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# Statistics

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### Statistics

1. 1. STATISTICS <ul><li>DESCRIPTIVE STATISTIC </li></ul><ul><li>describe & organize data in a meaningful way </li></ul><ul><li>Summarize data </li></ul><ul><li>Investigate relationships between variables </li></ul><ul><li>A preliminary analysis before using inferential techniques </li></ul>
2. 2. INFERENTIAL STATISTICS <ul><li>To draw conclusions </li></ul><ul><li>To make generalization about population </li></ul>
3. 3. TYPES OF DATA <ul><li>NOMINAL DATA </li></ul><ul><li>a. Categories of names with no implied in order </li></ul><ul><li>b. Represent different characteristics of given variable. </li></ul><ul><li>c. e.g. Gender 1. male 2 Female </li></ul><ul><li>Name of town </li></ul><ul><li>Exam subjects </li></ul>
4. 4. ORDINAL DATA <ul><li>Ordered data with spaces or interval between data values –not necessarily equal. </li></ul><ul><li>The numbers assigned to the items-numerical significance indicate –ranking of those items </li></ul><ul><li>e.g. strongly agree =1, agree = 2 no opinion = 3, disagree = 4 strongly disagree = 5 </li></ul><ul><li>Birth position in family, exam grades </li></ul>
5. 5. Interval Data <ul><li>Ordered data with spaces or intervals between data values that are equal. </li></ul><ul><li>The number assigned to the items within a variable have numerical significance, indicate the ranking of those items </li></ul><ul><li>Indicate the interval between those item </li></ul>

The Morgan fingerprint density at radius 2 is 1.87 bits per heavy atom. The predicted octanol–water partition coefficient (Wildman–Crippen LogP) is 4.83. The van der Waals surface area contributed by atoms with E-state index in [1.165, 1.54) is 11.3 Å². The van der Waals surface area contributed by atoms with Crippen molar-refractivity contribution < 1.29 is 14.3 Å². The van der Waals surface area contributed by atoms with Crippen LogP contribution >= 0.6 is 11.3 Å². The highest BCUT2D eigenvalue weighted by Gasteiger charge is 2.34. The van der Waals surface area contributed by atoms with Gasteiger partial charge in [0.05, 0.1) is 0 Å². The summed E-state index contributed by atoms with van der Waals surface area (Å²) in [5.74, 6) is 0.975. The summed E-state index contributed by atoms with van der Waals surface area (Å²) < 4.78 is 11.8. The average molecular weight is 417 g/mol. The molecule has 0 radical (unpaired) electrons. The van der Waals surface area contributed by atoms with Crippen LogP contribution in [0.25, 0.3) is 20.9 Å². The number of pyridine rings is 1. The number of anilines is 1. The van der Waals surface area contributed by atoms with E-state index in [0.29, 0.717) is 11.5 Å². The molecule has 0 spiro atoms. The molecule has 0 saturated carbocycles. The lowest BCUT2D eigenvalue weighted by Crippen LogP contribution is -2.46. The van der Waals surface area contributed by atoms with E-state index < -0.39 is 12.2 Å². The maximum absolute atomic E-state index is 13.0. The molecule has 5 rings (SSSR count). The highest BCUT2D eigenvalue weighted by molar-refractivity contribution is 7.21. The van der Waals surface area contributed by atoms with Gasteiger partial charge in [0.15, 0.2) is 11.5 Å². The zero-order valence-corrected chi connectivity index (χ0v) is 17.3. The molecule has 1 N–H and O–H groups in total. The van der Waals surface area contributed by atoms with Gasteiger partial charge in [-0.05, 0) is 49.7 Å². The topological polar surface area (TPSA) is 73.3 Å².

6. 6. e.g. Interval Data <ul><li>IQ Scale </li></ul><ul><li>The interval between 100 and 101 is the same as those between 101 and 102 and between 102 and 103 </li></ul><ul><li>Exam scores </li></ul>
7. 7. RATIO DATA <ul><li>The ordered data with space intervals between data values that are equal. </li></ul><ul><li>Contain a true or rational zero point </li></ul><ul><li>Ratio data have meaningful ratios. </li></ul>
8. 8. ratio <ul><li>e.g. (1) interval between 5 and 6 (correct) is the same as those 6 and 7 and between 7 and 8. (2) there is a true zero point (0 correct) (3) a score 10 is twice as much as score of 5 and half as much as a score of 20 </li></ul><ul><li>Family size, number of exam passes </li></ul>
9. 9. COMPARING TWO MEANS <ul><li>Test the statistical significance of the differences between two means – consideration: </li></ul><ul><li>a. the nature of data </li></ul><ul><li>b. the nature of samples </li></ul>
10. 10. Parametric Test (t-test) <ul><li>Interval or ratio data </li></ul><ul><li>Data normally distributed </li></ul><ul><li>Homogeneity of variance </li></ul>
11. 11. Samples paired-dependent or correlated <ul><li>Use a t-test for paired sample </li></ul>
12. 12. Sample unpaired – independent or uncorrelated <ul><li>Use a t-test for unpaired sample </li></ul>
13. 13. Non- Parametric Test <ul><li>Nominal or ordinal data </li></ul><ul><li>If the samples are paired – a Wilcoxon sign-ranked test would be use </li></ul><ul><li>If the sample are unpaired- a Mann- Whitney U test </li></ul>
14. 14. Comparing Three or More Means <ul><li>Considerations </li></ul><ul><li>a. Nature of the data </li></ul><ul><li>b. Interval or Ratio Data </li></ul><ul><li>c. Data are normally distributed </li></ul><ul><li>Use analysis of Variance (ANOVA) </li></ul>
15. 15. Use Kruskal – Wallis one – way analysis of variance if <ul><li>Any variable is ordinal data and there is only one factor. </li></ul><ul><li>Non-parametric </li></ul>
16. 16. ANOVA <ul><li>Common inferential statistical technique </li></ul>